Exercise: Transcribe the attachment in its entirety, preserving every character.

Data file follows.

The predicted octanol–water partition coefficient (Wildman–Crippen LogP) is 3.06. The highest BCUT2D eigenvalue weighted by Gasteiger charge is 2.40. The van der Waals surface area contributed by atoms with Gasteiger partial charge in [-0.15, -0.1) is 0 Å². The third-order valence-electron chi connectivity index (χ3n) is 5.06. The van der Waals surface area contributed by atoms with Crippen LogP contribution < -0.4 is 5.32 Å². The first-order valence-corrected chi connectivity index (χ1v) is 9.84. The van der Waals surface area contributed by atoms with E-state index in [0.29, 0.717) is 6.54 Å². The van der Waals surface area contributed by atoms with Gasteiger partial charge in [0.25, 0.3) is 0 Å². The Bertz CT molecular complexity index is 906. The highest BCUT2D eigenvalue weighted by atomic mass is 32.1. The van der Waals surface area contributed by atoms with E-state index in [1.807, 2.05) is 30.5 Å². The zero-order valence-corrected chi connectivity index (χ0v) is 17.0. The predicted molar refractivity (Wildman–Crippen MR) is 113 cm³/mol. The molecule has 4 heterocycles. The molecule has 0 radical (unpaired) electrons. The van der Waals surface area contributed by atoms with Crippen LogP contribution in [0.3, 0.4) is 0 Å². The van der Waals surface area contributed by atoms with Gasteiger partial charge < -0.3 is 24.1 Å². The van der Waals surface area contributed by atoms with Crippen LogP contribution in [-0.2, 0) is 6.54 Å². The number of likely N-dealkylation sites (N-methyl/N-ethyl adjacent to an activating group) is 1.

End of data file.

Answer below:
The predicted octanol–water partition coefficient (Wildman–Crippen LogP) is 3.06. The highest BCUT2D eigenvalue weighted by Gasteiger charge is 2.40. The van der Waals surface area contributed by atoms with Gasteiger partial charge in [-0.15, -0.1) is 0 Å². The third-order valence-electron chi connectivity index (χ3n) is 5.06. The van der Waals surface area contributed by atoms with Crippen LogP contribution < -0.4 is 5.32 Å². The first-order valence-corrected chi connectivity index (χ1v) is 9.84. The van der Waals surface area contributed by atoms with E-state index in [0.29, 0.717) is 6.54 Å². The van der Waals surface area contributed by atoms with Gasteiger partial charge in [0.25, 0.3) is 0 Å². The Bertz CT molecular complexity index is 906. The highest BCUT2D eigenvalue weighted by atomic mass is 32.1. The van der Waals surface area contributed by atoms with E-state index in [1.807, 2.05) is 30.5 Å². The zero-order valence-corrected chi connectivity index (χ0v) is 17.0. The predicted molar refractivity (Wildman–Crippen MR) is 113 cm³/mol. The molecule has 4 heterocycles. The molecule has 0 radical (unpaired) electrons. The van der Waals surface area contributed by atoms with Crippen LogP contribution in [0.3, 0.4) is 0 Å². The van der Waals surface area contributed by atoms with Gasteiger partial charge < -0.3 is 24.1 Å². The van der Waals surface area contributed by atoms with Crippen LogP contribution in [-0.2, 0) is 6.54 Å². The number of likely N-dealkylation sites (N-methyl/N-ethyl adjacent to an activating group) is 1.